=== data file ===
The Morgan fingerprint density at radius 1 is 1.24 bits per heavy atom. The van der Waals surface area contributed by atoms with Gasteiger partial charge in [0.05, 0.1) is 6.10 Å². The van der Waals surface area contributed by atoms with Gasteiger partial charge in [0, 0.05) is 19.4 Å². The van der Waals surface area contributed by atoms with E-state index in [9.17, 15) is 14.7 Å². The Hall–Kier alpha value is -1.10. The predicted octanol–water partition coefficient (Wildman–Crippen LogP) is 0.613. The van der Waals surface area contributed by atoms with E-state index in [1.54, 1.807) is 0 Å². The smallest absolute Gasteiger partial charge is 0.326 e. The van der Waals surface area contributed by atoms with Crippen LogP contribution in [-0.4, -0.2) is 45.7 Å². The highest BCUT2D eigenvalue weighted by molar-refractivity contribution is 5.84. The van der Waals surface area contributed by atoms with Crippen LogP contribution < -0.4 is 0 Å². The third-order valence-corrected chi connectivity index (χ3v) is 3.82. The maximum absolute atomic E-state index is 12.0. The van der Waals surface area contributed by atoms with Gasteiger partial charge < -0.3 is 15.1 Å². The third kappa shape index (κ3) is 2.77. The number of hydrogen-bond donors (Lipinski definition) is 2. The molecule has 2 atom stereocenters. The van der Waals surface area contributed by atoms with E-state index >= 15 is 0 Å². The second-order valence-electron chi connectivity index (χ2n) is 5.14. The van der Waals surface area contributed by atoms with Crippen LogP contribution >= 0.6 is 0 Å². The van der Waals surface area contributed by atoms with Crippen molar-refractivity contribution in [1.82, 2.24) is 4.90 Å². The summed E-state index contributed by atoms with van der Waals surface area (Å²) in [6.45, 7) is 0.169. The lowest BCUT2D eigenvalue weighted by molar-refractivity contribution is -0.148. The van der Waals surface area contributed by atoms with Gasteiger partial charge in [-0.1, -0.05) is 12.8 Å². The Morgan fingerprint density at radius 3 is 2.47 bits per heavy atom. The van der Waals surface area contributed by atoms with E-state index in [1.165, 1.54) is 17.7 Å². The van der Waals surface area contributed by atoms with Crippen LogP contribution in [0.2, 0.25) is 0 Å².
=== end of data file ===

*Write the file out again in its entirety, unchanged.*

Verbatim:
The Morgan fingerprint density at radius 1 is 1.24 bits per heavy atom. The van der Waals surface area contributed by atoms with Gasteiger partial charge in [0.05, 0.1) is 6.10 Å². The van der Waals surface area contributed by atoms with Gasteiger partial charge in [0, 0.05) is 19.4 Å². The van der Waals surface area contributed by atoms with E-state index in [9.17, 15) is 14.7 Å². The Hall–Kier alpha value is -1.10. The predicted octanol–water partition coefficient (Wildman–Crippen LogP) is 0.613. The van der Waals surface area contributed by atoms with E-state index in [1.54, 1.807) is 0 Å². The smallest absolute Gasteiger partial charge is 0.326 e. The van der Waals surface area contributed by atoms with Crippen LogP contribution in [-0.4, -0.2) is 45.7 Å². The highest BCUT2D eigenvalue weighted by molar-refractivity contribution is 5.84. The van der Waals surface area contributed by atoms with Crippen LogP contribution < -0.4 is 0 Å². The third-order valence-corrected chi connectivity index (χ3v) is 3.82. The maximum absolute atomic E-state index is 12.0. The van der Waals surface area contributed by atoms with Gasteiger partial charge < -0.3 is 15.1 Å². The third kappa shape index (κ3) is 2.77. The number of hydrogen-bond donors (Lipinski definition) is 2. The molecule has 2 atom stereocenters. The van der Waals surface area contributed by atoms with E-state index >= 15 is 0 Å². The second-order valence-electron chi connectivity index (χ2n) is 5.14. The van der Waals surface area contributed by atoms with Crippen LogP contribution >= 0.6 is 0 Å². The van der Waals surface area contributed by atoms with Crippen molar-refractivity contribution in [1.82, 2.24) is 4.90 Å². The summed E-state index contributed by atoms with van der Waals surface area (Å²) in [6.45, 7) is 0.169. The lowest BCUT2D eigenvalue weighted by molar-refractivity contribution is -0.148. The van der Waals surface area contributed by atoms with Gasteiger partial charge in [-0.1, -0.05) is 12.8 Å². The Morgan fingerprint density at radius 3 is 2.47 bits per heavy atom. The van der Waals surface area contributed by atoms with E-state index in [1.165, 1.54) is 17.7 Å². The van der Waals surface area contributed by atoms with Crippen LogP contribution in [0.2, 0.25) is 0 Å².